(a) A nursing home’s adoption and implementation of the best practices for risk management and loss control set forth in this section should focus on the following risk exposure areas, which are exposure areas that appear often in claim lists and claim prevention materials published by leading nursing home insurers, and any additional areas as may be determined to be risk exposures. The list is not inclusive and the descriptions are illustrative only, but a nursing home focusing initially in these areas may be more likely to succeed with its program.

(1) Falls - Slips and trips by a resident in or about a nursing home.

(2) Resident Abuse - Infliction of injury or mistreatment with resulting physical harm or pain or mental anguish.

(3) Pressure Ulcers - A clinical risk, also referred to as bedsores or decubitus ulcers, that is a result of unrelieved pressure on a part of the body.

(4) Nutrition and Hydration - Providing adequate and nutritious food and liquid to nursing home residents, including attention to individual needs or clinical condition.

(5) Medication Management - Prevention of drug-related problems including but not limited to over- or under-prescribing; improper drug selection; and over-dosage.

(6) Restraints [if used] - Physical restraints such as manual methods or physical devices that restrict freedom of movement or access to a resident's body. Chemical restraints can be described as psychotropic or behavior modifying drugs used to prevent a resident from exhibiting behavioral symptoms.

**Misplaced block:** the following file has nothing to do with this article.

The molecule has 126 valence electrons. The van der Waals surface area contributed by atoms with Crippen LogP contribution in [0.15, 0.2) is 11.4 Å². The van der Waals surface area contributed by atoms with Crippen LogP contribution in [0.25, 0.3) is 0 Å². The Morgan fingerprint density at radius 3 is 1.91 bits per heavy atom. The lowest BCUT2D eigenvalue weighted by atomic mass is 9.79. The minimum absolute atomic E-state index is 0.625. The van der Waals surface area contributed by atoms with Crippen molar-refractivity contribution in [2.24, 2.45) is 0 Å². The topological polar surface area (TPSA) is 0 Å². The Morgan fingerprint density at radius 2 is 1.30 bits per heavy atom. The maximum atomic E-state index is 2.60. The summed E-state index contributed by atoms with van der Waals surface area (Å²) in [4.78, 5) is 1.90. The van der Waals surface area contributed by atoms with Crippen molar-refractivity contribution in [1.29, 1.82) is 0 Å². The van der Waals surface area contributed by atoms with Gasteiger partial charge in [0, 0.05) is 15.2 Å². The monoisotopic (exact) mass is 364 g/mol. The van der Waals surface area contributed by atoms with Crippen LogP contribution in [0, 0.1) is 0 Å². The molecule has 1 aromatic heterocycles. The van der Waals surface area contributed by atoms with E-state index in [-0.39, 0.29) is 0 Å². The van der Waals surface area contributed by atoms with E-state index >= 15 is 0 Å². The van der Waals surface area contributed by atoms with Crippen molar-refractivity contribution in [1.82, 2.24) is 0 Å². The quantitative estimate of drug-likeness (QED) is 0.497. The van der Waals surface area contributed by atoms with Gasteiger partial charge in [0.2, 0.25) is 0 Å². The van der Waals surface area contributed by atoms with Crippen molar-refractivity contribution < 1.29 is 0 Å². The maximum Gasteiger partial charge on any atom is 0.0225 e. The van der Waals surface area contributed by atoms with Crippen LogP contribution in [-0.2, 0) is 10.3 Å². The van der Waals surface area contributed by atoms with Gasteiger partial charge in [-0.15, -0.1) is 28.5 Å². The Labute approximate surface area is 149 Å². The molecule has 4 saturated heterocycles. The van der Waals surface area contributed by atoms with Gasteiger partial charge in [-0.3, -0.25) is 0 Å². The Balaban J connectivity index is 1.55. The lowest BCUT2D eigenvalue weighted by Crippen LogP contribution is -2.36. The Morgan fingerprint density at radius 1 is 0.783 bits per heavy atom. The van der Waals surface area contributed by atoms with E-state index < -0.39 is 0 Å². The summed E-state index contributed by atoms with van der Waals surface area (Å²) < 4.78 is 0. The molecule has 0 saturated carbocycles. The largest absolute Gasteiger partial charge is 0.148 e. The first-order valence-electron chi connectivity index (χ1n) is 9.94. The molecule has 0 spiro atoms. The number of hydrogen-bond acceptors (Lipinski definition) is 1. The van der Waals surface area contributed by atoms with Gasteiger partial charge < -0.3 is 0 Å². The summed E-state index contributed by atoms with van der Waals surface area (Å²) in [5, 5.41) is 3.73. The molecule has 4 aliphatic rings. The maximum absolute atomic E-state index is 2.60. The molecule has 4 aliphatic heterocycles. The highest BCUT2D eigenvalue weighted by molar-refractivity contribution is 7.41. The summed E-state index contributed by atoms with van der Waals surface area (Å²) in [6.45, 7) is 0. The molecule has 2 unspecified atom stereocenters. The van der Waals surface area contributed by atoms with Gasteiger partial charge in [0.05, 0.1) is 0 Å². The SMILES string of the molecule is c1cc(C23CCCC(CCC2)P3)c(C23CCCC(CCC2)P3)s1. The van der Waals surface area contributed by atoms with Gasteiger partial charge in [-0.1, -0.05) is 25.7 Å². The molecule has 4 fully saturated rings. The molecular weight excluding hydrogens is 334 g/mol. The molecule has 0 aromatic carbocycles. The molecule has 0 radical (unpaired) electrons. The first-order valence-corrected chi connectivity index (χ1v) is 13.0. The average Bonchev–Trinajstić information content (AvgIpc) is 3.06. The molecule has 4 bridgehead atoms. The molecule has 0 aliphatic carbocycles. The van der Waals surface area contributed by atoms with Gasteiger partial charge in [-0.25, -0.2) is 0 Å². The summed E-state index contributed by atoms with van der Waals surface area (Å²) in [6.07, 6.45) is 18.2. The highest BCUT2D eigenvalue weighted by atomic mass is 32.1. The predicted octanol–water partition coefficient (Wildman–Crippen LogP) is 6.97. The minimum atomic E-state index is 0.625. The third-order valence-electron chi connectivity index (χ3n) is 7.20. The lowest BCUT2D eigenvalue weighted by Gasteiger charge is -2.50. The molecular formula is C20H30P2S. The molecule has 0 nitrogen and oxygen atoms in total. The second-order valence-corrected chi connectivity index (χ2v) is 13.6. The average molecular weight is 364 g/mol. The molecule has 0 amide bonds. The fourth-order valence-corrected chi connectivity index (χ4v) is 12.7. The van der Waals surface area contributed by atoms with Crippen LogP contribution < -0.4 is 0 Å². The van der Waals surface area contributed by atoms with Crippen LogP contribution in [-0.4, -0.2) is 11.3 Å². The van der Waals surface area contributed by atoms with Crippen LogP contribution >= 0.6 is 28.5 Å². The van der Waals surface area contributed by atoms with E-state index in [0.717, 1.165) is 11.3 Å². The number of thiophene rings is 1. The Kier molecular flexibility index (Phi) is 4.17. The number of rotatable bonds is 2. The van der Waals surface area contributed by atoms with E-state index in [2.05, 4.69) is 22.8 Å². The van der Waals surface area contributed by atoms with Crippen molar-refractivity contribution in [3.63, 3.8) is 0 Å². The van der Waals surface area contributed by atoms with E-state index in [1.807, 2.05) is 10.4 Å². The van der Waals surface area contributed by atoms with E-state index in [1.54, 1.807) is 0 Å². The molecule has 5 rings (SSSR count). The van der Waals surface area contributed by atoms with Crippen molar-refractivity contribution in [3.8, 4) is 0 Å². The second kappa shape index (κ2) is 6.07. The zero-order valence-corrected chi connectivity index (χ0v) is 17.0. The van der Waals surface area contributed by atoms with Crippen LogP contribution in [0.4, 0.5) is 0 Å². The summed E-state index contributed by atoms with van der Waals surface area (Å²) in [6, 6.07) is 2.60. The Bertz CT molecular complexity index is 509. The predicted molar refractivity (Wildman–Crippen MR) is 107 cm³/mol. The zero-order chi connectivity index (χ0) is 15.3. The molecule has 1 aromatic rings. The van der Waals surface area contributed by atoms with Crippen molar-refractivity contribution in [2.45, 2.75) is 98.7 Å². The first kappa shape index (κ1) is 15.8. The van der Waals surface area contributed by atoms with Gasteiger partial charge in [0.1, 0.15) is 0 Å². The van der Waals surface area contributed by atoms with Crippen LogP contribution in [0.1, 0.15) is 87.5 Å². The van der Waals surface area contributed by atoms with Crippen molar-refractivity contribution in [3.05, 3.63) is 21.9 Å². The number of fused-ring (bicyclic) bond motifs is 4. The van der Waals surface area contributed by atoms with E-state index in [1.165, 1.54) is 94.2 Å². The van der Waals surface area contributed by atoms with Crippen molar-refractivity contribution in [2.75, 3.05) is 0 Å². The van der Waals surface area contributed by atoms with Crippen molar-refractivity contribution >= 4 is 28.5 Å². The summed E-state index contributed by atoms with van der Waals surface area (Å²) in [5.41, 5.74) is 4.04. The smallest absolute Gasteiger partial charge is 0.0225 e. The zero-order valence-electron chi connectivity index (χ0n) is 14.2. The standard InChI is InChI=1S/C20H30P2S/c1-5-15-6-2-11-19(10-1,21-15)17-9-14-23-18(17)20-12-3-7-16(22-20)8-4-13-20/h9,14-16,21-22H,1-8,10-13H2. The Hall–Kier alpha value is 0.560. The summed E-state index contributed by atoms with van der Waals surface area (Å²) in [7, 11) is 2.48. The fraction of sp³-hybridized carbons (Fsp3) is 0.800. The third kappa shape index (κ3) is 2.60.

(7) Infection Control - Preventing, containing, and treating infections within a nursing home facility.

(8) Burns and Scalds - Injury due to exposure to heat, sun, or chemicals.

(9) Elopement - To slip away or run away from a facility. For risk management purposes this includes wandering or movement away from the usual or normal place within the nursing home facility.

(b) The Commissioner of Insurance establishes the following best practices for risk management and loss control that may be used by for-profit and not-for-profit nursing homes. Risk management and loss control in this section mean the examination, assessment, and evaluation of risks and an advice process for the reduction of risks. The following elements are essential to a loss control program.

(1) Personnel Responsible for Program Operation. The nursing home should create an organizational structure that delegates authority to specific personnel for the day-to-day operation of a loss control program and which functions to ensure the program is established and implemented correctly. The nursing home can show it has met this element by: